Thursday, April 25, 2013

Tax Deductible Expenses against Rental Income - FAQ

Question:-  I have a few properties, one of which is occupied by my son. Do I have to declare that as rental income? If there is another house left empty, do I have to declare that as well?

You only declare when you start to let out your properties.

Question:-  I receive a rental income from my new apartment. What are the deductions I can claim and are there limits?

Expenses which are allowed deduction from rental income are the direct expenses that are wholly and exclusively incurred in the production of the rental income.
Examples of such expenses are as follows assessment and quit rent, interest on loan and fire insurance premium, expenses on rent collection, expenses on rent renewal, expenses on repair and service charges. However, only expenses incurred after the new apartment has been rented out are deductible from the rental income. Initial expenses are not deductible. Examples of initial expenses are the cost incurred to obtain the first tenant, such as advertising cost, legal cost to prepare rental agreement, stamp duty and commission for real property agent.

Question:-  I have two properties under joint ownership with my wife. The rental agreement is in my wife's name and she collects all proceeds. She is unemployed and we have separate assessments as she was working previously.Do we need to submit rental income in both our tax submissions equally divided or can she report all the rental income ?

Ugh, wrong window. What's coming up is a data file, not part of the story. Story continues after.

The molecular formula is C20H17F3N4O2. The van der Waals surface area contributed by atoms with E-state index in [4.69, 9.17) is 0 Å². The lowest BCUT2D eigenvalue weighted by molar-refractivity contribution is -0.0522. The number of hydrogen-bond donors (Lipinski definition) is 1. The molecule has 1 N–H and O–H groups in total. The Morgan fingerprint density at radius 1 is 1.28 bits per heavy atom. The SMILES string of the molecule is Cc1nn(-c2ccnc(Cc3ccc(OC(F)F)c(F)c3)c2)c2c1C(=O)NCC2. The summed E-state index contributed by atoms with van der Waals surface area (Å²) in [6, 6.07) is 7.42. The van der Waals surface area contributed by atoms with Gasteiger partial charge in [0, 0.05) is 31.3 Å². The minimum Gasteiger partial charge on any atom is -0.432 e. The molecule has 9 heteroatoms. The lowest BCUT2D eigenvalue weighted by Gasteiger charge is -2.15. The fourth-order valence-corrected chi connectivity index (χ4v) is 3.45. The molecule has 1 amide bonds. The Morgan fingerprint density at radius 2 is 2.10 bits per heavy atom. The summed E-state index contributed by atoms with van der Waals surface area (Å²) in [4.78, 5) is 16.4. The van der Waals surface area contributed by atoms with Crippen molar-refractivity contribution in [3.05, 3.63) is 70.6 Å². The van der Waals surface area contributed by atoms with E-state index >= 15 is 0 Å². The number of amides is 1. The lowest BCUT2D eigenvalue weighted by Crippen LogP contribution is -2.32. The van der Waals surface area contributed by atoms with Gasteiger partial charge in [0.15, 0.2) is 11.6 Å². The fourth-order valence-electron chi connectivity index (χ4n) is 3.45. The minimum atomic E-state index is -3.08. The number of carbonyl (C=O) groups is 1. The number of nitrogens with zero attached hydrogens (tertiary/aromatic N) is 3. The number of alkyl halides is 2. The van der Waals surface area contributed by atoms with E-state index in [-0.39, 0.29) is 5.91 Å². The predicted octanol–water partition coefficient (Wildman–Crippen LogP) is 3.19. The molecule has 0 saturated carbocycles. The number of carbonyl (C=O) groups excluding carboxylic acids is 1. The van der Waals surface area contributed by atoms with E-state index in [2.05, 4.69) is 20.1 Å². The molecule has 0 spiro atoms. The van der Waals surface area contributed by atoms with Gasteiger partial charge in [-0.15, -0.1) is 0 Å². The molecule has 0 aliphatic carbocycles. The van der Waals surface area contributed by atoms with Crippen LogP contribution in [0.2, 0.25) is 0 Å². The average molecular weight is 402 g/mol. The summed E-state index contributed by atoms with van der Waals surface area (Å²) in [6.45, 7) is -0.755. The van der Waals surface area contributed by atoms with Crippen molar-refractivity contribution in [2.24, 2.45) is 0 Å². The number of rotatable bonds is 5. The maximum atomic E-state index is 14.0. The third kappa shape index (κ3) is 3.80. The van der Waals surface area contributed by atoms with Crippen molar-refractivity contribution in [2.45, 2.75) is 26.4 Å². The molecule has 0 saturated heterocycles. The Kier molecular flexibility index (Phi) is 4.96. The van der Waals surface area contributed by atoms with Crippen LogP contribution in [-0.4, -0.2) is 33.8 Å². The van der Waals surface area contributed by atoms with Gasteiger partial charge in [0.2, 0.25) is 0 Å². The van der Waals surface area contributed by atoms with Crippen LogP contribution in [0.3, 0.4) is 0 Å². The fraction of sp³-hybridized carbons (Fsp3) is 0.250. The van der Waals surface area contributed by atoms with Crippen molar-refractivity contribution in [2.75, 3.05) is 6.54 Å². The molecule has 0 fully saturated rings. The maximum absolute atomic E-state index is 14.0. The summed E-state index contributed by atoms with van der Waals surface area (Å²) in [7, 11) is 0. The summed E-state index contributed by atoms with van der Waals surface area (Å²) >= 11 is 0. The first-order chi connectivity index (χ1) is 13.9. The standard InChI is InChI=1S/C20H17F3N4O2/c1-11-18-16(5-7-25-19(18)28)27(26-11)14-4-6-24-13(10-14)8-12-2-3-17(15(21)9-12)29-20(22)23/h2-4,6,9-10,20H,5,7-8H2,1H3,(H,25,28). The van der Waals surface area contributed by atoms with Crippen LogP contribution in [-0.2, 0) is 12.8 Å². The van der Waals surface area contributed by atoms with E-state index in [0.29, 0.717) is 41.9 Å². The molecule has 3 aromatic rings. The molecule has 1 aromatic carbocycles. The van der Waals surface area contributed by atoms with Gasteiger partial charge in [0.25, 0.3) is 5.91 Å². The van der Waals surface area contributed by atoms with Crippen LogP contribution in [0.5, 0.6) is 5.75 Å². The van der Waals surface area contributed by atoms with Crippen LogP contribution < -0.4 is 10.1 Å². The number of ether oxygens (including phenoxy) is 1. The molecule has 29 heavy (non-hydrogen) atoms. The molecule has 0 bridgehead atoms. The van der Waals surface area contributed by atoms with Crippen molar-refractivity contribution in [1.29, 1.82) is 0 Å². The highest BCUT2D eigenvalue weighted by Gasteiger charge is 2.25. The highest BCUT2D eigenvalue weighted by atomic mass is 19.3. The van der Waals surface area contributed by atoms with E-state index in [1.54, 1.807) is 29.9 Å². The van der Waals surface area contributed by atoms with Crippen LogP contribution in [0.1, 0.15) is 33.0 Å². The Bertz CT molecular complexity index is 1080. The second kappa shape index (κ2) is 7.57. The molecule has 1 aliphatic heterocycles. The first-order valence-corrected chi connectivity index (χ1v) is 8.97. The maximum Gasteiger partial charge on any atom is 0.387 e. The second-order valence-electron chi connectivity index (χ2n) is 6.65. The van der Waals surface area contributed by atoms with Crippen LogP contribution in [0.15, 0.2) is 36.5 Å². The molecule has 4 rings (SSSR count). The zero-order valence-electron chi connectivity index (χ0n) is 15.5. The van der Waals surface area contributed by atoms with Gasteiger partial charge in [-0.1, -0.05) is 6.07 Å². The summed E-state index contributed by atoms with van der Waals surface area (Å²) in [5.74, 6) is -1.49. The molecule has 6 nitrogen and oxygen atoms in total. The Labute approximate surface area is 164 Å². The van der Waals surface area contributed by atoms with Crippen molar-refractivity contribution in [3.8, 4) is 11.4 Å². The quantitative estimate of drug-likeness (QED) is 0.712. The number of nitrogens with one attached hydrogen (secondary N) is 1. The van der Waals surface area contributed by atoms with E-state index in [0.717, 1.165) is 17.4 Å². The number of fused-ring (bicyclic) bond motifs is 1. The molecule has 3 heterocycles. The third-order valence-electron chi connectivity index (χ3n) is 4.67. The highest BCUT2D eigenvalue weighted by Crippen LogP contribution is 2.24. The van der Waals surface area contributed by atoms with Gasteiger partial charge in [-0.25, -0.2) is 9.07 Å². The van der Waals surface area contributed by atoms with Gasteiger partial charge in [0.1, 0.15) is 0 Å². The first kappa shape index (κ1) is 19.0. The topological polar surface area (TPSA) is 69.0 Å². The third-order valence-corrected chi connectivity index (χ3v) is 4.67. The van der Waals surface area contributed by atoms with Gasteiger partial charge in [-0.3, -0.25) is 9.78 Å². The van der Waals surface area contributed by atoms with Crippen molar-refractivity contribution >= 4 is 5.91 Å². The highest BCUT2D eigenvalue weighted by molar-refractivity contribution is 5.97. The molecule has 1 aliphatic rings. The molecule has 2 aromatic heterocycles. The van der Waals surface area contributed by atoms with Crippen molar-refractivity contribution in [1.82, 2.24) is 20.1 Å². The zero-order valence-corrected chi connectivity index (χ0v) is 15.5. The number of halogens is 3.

The registered owners (as evidenced in the title deeds or any equivalent documents to demonstrate ownership) of the properties are the rightful recipients of the rental income. Thus, both you and your wife would be required to declare your respective portion of the rental income in your individual tax returns based on the ratio of your joint ownership.
Question:- I am currently working overseas but own three properties in Malaysia. Do I need to declare anything to the Inland Revenue Board (IRB)?

Generally, Malaysian-derived income is subject to Malaysian income tax. As the properties are located in Malaysia, the rental income from the letting of properties is regarded as Malaysian-derived income. Therefore, you are required to declare the rental income to IRB by completing and submitting the relevant tax return form. The type of tax return to be submitted is dependent on your tax residence for the year concerned. Generally, tax resident individuals are subject to the progressive tax rates and entitled to personal reliefs/deductions and rebates. Non-tax residents are taxed a flat rate of 26% without any personal reliefs/deductions and rebates.

Questions:-  If I have two properties purchased under the DIBS during the qualifying period for housing loan interest deduction, say house A in 2009 (completion 2011) and house B in 2010 (completion 2014), can I claim deduction for house A from 2011 to 2013, and house B from 2014 to 2016? At any one time, I intend to claim deduction for one house only.

The current tax laws only allow an individual who is a Malaysian and tax resident to claim interest expenses on housing loan provided certain conditions are satisfied. Conditions are the claim is limited to only one unit of residential property, the sale and purchase agreement agreement is executed between 10 March 2009 and 31 December 2010, and you do not derived any rental income in respect of that residential property. If you have claimed interest expenses for house A in your 2011 tax return, you will be eligible to claim the interest expenses for house A in your 2012 and 2013 tax returns provided you have fully complied with the stipulated conditions. You would not be able to claim any deduction for house B.

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